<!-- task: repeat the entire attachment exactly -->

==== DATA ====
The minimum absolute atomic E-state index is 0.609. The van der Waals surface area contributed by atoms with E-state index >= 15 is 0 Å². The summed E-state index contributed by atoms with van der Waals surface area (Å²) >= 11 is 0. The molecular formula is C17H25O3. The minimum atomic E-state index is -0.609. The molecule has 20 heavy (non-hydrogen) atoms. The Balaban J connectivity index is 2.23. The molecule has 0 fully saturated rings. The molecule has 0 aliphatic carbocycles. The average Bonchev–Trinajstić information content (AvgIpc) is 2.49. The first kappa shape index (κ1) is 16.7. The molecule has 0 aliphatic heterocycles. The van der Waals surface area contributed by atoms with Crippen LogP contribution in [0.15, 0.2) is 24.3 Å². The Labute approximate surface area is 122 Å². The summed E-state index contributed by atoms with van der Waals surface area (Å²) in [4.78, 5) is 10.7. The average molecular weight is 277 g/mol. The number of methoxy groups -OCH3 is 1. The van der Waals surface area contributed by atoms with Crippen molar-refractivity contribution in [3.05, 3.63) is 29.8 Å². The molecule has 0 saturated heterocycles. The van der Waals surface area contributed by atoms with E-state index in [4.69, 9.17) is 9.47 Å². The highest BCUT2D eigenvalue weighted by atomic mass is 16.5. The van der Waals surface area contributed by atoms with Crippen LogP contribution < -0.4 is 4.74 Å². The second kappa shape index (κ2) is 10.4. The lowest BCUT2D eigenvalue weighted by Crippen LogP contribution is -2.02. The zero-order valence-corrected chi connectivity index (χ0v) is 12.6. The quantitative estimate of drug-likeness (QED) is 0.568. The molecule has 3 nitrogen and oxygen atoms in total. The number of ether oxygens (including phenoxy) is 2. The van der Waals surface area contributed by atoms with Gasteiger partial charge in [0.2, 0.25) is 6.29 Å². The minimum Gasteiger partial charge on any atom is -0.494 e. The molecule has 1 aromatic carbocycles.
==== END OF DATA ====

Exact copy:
The minimum absolute atomic E-state index is 0.609. The van der Waals surface area contributed by atoms with E-state index >= 15 is 0 Å². The summed E-state index contributed by atoms with van der Waals surface area (Å²) >= 11 is 0. The molecular formula is C17H25O3. The minimum atomic E-state index is -0.609. The molecule has 20 heavy (non-hydrogen) atoms. The Balaban J connectivity index is 2.23. The molecule has 0 fully saturated rings. The molecule has 0 aliphatic carbocycles. The average Bonchev–Trinajstić information content (AvgIpc) is 2.49. The first kappa shape index (κ1) is 16.7. The molecule has 0 aliphatic heterocycles. The van der Waals surface area contributed by atoms with Crippen LogP contribution in [0.15, 0.2) is 24.3 Å². The Labute approximate surface area is 122 Å². The summed E-state index contributed by atoms with van der Waals surface area (Å²) in [4.78, 5) is 10.7. The average molecular weight is 277 g/mol. The number of methoxy groups -OCH3 is 1. The van der Waals surface area contributed by atoms with Crippen molar-refractivity contribution in [3.05, 3.63) is 29.8 Å². The molecule has 0 saturated heterocycles. The van der Waals surface area contributed by atoms with E-state index in [4.69, 9.17) is 9.47 Å². The highest BCUT2D eigenvalue weighted by atomic mass is 16.5. The van der Waals surface area contributed by atoms with Crippen LogP contribution < -0.4 is 4.74 Å². The second kappa shape index (κ2) is 10.4. The lowest BCUT2D eigenvalue weighted by Crippen LogP contribution is -2.02. The zero-order valence-corrected chi connectivity index (χ0v) is 12.6. The quantitative estimate of drug-likeness (QED) is 0.568. The molecule has 3 nitrogen and oxygen atoms in total. The number of ether oxygens (including phenoxy) is 2. The van der Waals surface area contributed by atoms with Gasteiger partial charge in [0.2, 0.25) is 6.29 Å². The minimum Gasteiger partial charge on any atom is -0.494 e. The molecule has 1 aromatic carbocycles.